Nanomaterials are being engineered to facilitate a range of applications in diagnosing diseases and delivering drugs. The widespread adoption of nanotechnological applications in medicine rests on the ability to safely target nanomaterials and understand how they behave in biological tissue environs once they have completed their intended tasks.
A study published in Nature Protocols titled “An analytical workflow for dynamic characterization and quantification of metal bearing nanomaterials in biological matrices” has developed a comprehensive workflow that enables the detection, characterization and quantification of metal-containing engineered nanomaterials in biological systems at trace-level concentrations. The workflow enhances the safety and targetability of nanotechnology applications in medicine.
“This is the first comprehensive protocol for analyzing what happens to nanoparticles in humans and organisms after use. This is an important step in understanding how nanomaterials behave, hopefully allowing nanotechnology to reach its full potential one day,” said Fazel Monikh, PhD, a researcher at the University of Eastern Finland who is the lead author of the study.
Unlike earlier methods that have attempted to detect and quantify metal-bearing nanomaterials in biological systems using fluorescent dyes or radiolabels, the workflow presented in the new study uses a range of analytical techniques such as, single-cell inductively coupled plasma mass spectrometry (scICP-MS), single-particle inductively coupled plasma mass spectrometry (spICP-MS) and synchrotron X-ray absorption fine structure spectroscopy (XAFS), that are not dependent on dyes, radiolabels or fluorophores.
The method can be used to analyze the fate and behavior of engineered nanomaterials in a range of biological samples, including in a single cell, a cell layer, tissue, organ, whole organism or physiological media. Researchers can use the method to analyze media samples such as blood, gut contents, or hemolymph, and different organisms including bacteria, animals or plants.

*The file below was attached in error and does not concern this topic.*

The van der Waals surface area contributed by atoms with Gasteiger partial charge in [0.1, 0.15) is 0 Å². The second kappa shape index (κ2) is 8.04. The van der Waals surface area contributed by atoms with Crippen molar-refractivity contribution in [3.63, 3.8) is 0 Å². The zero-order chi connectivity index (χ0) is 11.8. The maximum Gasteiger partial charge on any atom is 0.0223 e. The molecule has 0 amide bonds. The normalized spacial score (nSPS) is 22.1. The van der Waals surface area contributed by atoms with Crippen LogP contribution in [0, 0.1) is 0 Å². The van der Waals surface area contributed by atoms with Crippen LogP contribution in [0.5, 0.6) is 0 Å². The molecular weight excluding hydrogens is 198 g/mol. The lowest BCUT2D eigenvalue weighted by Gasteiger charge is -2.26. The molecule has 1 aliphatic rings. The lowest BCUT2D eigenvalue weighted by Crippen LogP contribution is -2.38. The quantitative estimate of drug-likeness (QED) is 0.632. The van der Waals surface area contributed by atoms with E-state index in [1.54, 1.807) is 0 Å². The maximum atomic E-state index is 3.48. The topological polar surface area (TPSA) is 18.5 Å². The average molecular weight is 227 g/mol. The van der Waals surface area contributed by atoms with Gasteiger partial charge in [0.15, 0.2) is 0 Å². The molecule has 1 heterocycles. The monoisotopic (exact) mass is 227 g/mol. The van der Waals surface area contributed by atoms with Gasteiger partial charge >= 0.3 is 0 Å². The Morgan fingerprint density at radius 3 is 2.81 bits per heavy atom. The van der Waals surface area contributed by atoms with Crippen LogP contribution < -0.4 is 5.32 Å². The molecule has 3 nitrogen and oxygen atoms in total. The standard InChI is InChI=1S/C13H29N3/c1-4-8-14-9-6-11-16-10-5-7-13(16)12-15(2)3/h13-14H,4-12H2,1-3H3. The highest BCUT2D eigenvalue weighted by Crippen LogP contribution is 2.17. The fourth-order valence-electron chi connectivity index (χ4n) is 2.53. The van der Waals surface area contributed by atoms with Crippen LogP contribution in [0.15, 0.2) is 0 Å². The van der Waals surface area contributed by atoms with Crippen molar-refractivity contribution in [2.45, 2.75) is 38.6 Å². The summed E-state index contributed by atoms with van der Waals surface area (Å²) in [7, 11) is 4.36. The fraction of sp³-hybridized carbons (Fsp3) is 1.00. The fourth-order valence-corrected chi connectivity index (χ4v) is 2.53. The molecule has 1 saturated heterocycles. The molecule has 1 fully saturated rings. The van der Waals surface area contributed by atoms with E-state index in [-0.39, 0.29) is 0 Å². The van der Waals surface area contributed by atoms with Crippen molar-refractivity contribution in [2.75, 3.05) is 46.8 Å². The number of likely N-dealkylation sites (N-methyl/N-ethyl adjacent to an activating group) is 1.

The protocol contains three sequential modular procedures: first, the in situ measurement of the engineered metal-bearing nanomaterials in individual cells; second, the measurement of the nanomaterials upon extracting the particles from their biological origin; and third, the in situ characterization of changes in the nanomaterial while in the biological systems (biotransformation).
The first procedure consists of sample preparation for in vitro cellular experiments or single microorganism analysis, followed by quantification of cellular association using scICP-MS. scICP-MS requires a small number of single cells, roughly 3,000 cells per milliliter, depending on the size of the individual cells. Unlike cytophotometry, scICP does not require staining cells or labeling nanoparticles and can quantify the amount of nanomaterial in cells or at the surface cells in a population.
The second module of the workflow involves dissecting tissues out of the organism, isolating particles from biological samples, stabilizing the extracted particles to prevent them from sticking together (agglomeration), separating the particles by size if needed, and quantifying them using analytical techniques such as ICP-MS, spICP-MS, TEM (transmission electron microscopy), DLS (dynamic light scattering) and NTA (nanoparticle tracking analysis). These analytical techniques measure the distribution of particles, their size, shape, and release of ions.
The third and final module includes four options where the biotransformation of the metal-bearing engineered nanomaterials in organisms is characterized using XAFS, plant samples are quantified using μ-XRF (micro-X-ray fluorescence) or STXM (soft transmission X-ray microscopy) or cell lines are analyzed using STXM.
The workflow can be adapted for a variety of purposes. It can correlate toxicity to a specific particle form, and help quantify nanomaterial absorption, distribution and excretion. Permutations of the individual protocols can be used in the industry sector to adopt safe design strategies for the production of nanomaterials, and by regulatory agencies to identify potential risks and enforce standardized regulations. Based on the individual protocols combined, the execution of the workflow may take anywhere between a week to a month.